Minister Flanagan Addresses Seanad Éireann on Eve of Important UK EU Referendum22/6/16
Minister for Foreign Affairs and Trade Addresses Seanad Éireann on Eve of Important UK EU Referendum
“We want the UK, as our friend, closest neighbour and partner, to remain a member of a reformed EU”
Speaking during a Seanad debate today (22 June), the Minister for Foreign Affairs and Trade, Charles Flanagan T.D., set out the Government’s position on the eve of polling day for the UK referendum on EU membership.
Minister Flanagan said:
"We want the UK, as our friend, closest neighbour and partner, to remain a member of a reformed EU. This is a view which enjoys near-unanimous support within both Houses of the Oireachtas, though I recognise and respect that there is a different point of view.
The reasons underpinning the Government’s position will also be familiar to you - these include important considerations in relation to our economy, Northern Ireland, the Common Travel Area and of course the EU itself."
Minister Flanagan set out the extensive work undertaken by the Government and by Irish diplomats and officials on this issue since a referendum was first proposed by Prime Minister Cameron in 2013. Focusing on the Irish contribution to the UK referendum debate in recent months, the Minister said:
"During the course of a visit to the UK in early April, I identified a desire among the local Irish community to hear the Irish perspective from Government and Opposition. My own experience of referendums here meant that I was aware of the sensitivities but happy to give our perspective, if asked.
Over the last three months or so as the formal campaign was underway, you will have noticed that the Irish Government – complemented by active engagement by civil society here in Ireland, the Irish community in Britain and leading Opposition figures – has made its own contribution to the UK referendum debate.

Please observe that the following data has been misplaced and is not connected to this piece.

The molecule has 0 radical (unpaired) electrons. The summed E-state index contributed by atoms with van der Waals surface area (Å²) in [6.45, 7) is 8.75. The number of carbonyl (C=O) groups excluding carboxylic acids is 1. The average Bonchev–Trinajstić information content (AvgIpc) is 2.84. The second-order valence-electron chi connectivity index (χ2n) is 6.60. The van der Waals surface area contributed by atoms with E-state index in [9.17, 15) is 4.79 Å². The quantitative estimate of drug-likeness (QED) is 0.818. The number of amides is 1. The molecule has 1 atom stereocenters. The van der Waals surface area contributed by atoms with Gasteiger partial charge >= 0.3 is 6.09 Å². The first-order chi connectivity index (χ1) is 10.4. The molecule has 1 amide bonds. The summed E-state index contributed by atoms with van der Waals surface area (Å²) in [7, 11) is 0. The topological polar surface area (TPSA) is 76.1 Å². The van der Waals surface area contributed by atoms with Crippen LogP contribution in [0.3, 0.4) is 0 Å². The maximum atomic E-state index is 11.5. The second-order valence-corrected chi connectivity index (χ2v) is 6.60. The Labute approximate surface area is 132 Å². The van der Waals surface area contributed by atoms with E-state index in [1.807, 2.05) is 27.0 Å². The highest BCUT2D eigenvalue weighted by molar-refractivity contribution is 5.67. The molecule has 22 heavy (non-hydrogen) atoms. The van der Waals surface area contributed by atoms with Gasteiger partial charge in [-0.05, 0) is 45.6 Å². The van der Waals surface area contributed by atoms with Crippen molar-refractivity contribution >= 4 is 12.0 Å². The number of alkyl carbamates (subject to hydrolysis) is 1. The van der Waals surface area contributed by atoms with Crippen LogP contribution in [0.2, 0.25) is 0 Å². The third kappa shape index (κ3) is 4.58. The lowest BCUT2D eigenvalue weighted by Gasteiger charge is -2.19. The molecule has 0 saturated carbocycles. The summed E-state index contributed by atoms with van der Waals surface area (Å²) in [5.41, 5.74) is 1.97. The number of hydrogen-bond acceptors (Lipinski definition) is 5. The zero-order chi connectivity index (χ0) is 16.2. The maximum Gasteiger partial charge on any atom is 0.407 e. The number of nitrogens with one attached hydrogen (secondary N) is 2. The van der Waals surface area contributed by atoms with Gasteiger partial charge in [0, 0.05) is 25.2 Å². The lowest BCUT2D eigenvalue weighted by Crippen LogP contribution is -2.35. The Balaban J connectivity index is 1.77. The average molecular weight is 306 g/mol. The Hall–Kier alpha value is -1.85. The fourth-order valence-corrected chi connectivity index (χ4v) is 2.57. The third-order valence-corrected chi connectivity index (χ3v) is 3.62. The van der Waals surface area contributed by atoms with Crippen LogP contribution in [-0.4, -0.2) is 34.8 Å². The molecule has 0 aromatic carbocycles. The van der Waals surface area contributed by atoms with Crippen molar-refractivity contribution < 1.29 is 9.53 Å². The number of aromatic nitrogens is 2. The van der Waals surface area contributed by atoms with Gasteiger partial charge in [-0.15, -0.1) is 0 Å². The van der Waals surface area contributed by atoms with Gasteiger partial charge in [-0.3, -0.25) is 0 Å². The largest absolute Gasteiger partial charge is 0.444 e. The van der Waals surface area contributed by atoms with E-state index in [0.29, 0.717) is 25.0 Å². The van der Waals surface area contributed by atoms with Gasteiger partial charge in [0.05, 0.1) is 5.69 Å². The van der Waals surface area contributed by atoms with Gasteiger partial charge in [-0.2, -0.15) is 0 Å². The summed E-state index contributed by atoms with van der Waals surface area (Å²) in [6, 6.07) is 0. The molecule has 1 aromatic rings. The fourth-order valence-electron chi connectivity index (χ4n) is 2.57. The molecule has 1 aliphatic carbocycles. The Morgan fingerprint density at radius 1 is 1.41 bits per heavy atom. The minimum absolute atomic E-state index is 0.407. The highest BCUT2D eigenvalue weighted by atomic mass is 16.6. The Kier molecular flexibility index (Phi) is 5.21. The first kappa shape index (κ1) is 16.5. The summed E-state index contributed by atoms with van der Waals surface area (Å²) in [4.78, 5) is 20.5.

We respect fully that the decision ultimately lies with the UK electorate, but we strove to put across the Irish perspective, including through a programme of 14 visits at Government level to Britain and Northern Ireland since the beginning of April. As Minister for Foreign Affairs and Trade, I managed this programme across Government and as part of it I visited London, Belfast, Derry, Liverpool and Manchester."
On Northern Ireland, the Minister said:
"As I stressed during my visits to Belfast, Derry and elsewhere, the fact that Ireland is the only EU Member State that shares a land border with the UK was a particularly compelling reason why the Irish Government felt it was obliged to ensure our perspective was known and understood.
As a Minister who has spent a considerable period of my time focused on the need to support and sustain political stability in Northern Ireland, I am acutely conscious of the negative implications of a Leave decision on the progress that has been over the last two decades."
Concluding his statement to the Seanad, the Minister emphasised that the Government was prepared for both possible outcomes in the referendum:
"Polling day is tomorrow and the UK electorate will of course have the final say on the matter. Polls suggest both outcomes are equally possible and the government is as prepared as it possibly can be for both outcomes. Whatever the result, the Government will strive to protect and promote Ireland’s key interests. The Oireachtas will of course play its full part in that important work."
22 June 2016
Note for Editors:
The most recent information on the Irish Government’s position on the UK EU referendum is available at http://www.merrionstreet.ie/en/EU-UK/